Saudi Arabia-based Arabsat has announced that its temporary satellite outage was due to a thruster issue.
The company’s Badr-6 satellite’s payload was shut off for a few hours in February 2023 to preserve fuel and power at its geostationary orbit slot over the Middle East and Northern Africa, according to Arabsat’s chief strategy officer Abdulhadi Alhassani.
The pause would have caused minimal disruption to customers though as the company shifted them to nearby satellites also hosted by the company.
Badr-6 has since been returned to full functionality, though is approaching its retirement after 15 years in orbit. While it has been confirmed that the issue was related to the thruster, the exact cause behind this has not been determined and is likely due to the increased age of the satellite.
The satellite, also known as Arabsat 4AR, has 24 C-band and 20 Ku-band transponders which are mostly used for video broadcast services.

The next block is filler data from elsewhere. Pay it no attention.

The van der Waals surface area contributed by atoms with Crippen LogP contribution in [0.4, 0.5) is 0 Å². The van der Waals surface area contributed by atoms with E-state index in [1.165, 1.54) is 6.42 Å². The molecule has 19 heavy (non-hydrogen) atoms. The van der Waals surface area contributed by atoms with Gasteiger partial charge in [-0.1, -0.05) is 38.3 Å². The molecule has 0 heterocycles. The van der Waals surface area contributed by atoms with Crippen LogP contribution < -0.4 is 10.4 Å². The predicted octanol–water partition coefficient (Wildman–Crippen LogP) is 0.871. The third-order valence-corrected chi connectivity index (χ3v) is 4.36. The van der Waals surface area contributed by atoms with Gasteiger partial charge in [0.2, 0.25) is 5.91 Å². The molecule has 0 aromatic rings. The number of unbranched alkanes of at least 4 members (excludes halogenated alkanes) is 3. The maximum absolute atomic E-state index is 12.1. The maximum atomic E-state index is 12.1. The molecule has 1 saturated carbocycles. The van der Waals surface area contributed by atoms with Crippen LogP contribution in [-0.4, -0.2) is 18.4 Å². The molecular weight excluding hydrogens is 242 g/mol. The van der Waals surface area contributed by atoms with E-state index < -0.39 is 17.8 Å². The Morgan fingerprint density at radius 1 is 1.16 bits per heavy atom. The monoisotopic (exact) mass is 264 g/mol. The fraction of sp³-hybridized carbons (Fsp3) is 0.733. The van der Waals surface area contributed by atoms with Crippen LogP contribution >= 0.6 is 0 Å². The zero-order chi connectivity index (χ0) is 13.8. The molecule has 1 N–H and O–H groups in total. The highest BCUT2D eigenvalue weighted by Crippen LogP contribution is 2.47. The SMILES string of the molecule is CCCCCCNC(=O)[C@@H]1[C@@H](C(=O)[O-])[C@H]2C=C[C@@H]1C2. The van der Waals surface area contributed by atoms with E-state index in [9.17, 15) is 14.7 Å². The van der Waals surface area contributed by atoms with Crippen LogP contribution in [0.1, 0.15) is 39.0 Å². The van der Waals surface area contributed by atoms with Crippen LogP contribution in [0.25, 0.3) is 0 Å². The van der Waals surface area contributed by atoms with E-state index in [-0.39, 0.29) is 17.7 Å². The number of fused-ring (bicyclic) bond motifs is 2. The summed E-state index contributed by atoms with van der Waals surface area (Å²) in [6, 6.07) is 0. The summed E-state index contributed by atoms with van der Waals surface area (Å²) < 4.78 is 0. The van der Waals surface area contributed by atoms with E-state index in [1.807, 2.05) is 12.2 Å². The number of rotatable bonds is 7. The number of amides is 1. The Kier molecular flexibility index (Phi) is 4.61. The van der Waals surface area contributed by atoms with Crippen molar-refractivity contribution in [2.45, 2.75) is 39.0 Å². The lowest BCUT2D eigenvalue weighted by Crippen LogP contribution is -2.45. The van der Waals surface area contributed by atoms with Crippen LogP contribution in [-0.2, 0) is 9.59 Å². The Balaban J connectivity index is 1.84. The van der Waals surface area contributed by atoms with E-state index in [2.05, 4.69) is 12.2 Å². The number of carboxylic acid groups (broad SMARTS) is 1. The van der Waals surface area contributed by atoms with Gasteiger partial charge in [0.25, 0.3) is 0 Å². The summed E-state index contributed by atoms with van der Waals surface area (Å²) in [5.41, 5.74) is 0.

Arabsat is currently working on a replacement satellite, Badr-8, which is expected to be launched by SpaceX on a Falcon 9 in May 2023 and has therefore not returned all customers to Badr-6.
Unlike Badr-6 which is based on the Eurostar 2000+ platform, Badr-8 will be using the Eurostar Neo platform which uses an all-electric propulsion system. Once launched, the satellite will take four to five months to reach its final orbit.
Badr-8 will also carry an experimental photonics feeder link from Airbus called Teleo, which should provide optical communications.
Last month, SpaceX’s Starlink also experienced a series of issues with its satellites. The company’s new generation of satellites, which were using a lot of new technology, began making a series of unexpected altitude changes. As a result, some will be de-orbited and others will be tested thoroughly before raising the altitude back up to above the space station.